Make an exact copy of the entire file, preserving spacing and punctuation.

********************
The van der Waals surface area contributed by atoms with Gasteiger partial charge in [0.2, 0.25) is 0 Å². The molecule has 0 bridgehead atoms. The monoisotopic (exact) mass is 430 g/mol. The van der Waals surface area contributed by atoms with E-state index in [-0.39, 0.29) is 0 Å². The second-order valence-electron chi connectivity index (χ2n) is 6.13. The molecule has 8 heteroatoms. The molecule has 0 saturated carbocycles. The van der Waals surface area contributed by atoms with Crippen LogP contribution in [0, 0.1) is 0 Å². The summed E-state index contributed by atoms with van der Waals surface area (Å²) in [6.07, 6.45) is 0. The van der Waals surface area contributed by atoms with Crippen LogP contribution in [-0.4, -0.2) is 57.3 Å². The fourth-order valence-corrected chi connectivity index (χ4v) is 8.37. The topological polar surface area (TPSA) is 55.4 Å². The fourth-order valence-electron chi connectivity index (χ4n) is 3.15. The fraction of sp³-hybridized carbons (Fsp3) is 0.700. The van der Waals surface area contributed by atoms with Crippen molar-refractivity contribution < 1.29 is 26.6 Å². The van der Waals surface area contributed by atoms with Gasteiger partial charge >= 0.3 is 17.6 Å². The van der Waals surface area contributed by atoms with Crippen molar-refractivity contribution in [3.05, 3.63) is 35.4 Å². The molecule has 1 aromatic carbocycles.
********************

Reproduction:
The van der Waals surface area contributed by atoms with Gasteiger partial charge in [0.2, 0.25) is 0 Å². The molecule has 0 bridgehead atoms. The monoisotopic (exact) mass is 430 g/mol. The van der Waals surface area contributed by atoms with E-state index in [-0.39, 0.29) is 0 Å². The second-order valence-electron chi connectivity index (χ2n) is 6.13. The molecule has 8 heteroatoms. The molecule has 0 saturated carbocycles. The van der Waals surface area contributed by atoms with Crippen LogP contribution in [0, 0.1) is 0 Å². The summed E-state index contributed by atoms with van der Waals surface area (Å²) in [6.07, 6.45) is 0. The van der Waals surface area contributed by atoms with Crippen LogP contribution in [-0.4, -0.2) is 57.3 Å². The fourth-order valence-corrected chi connectivity index (χ4v) is 8.37. The topological polar surface area (TPSA) is 55.4 Å². The fourth-order valence-electron chi connectivity index (χ4n) is 3.15. The fraction of sp³-hybridized carbons (Fsp3) is 0.700. The van der Waals surface area contributed by atoms with Crippen molar-refractivity contribution < 1.29 is 26.6 Å². The van der Waals surface area contributed by atoms with Gasteiger partial charge >= 0.3 is 17.6 Å². The van der Waals surface area contributed by atoms with Crippen molar-refractivity contribution in [3.05, 3.63) is 35.4 Å². The molecule has 1 aromatic carbocycles.